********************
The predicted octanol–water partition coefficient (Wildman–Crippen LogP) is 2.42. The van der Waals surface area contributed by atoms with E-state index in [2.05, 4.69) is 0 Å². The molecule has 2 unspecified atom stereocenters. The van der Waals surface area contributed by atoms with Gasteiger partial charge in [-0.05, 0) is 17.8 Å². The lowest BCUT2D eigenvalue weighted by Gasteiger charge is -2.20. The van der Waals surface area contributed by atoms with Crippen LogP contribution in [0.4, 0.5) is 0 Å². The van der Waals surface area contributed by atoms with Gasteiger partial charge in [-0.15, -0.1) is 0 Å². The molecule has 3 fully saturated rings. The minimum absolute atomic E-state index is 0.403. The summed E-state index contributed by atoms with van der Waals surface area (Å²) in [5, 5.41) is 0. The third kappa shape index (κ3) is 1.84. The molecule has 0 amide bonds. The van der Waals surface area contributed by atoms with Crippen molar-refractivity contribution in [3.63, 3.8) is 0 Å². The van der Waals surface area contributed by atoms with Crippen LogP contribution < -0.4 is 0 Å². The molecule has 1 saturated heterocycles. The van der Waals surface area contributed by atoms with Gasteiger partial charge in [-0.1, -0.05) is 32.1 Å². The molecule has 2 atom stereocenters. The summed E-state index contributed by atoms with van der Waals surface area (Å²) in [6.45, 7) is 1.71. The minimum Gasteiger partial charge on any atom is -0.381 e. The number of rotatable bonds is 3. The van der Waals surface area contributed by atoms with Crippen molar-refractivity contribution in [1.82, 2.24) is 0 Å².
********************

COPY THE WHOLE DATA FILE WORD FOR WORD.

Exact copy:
The predicted octanol–water partition coefficient (Wildman–Crippen LogP) is 2.42. The van der Waals surface area contributed by atoms with E-state index in [2.05, 4.69) is 0 Å². The molecule has 2 unspecified atom stereocenters. The van der Waals surface area contributed by atoms with Gasteiger partial charge in [-0.05, 0) is 17.8 Å². The lowest BCUT2D eigenvalue weighted by Gasteiger charge is -2.20. The van der Waals surface area contributed by atoms with Crippen LogP contribution in [0.4, 0.5) is 0 Å². The van der Waals surface area contributed by atoms with Gasteiger partial charge in [-0.15, -0.1) is 0 Å². The molecule has 3 fully saturated rings. The minimum absolute atomic E-state index is 0.403. The summed E-state index contributed by atoms with van der Waals surface area (Å²) in [5, 5.41) is 0. The third kappa shape index (κ3) is 1.84. The molecule has 0 amide bonds. The van der Waals surface area contributed by atoms with Crippen molar-refractivity contribution in [3.63, 3.8) is 0 Å². The van der Waals surface area contributed by atoms with Crippen LogP contribution < -0.4 is 0 Å². The molecule has 1 saturated heterocycles. The van der Waals surface area contributed by atoms with Gasteiger partial charge in [-0.1, -0.05) is 32.1 Å². The molecule has 2 atom stereocenters. The summed E-state index contributed by atoms with van der Waals surface area (Å²) in [6.45, 7) is 1.71. The minimum Gasteiger partial charge on any atom is -0.381 e. The number of rotatable bonds is 3. The van der Waals surface area contributed by atoms with Crippen molar-refractivity contribution in [1.82, 2.24) is 0 Å².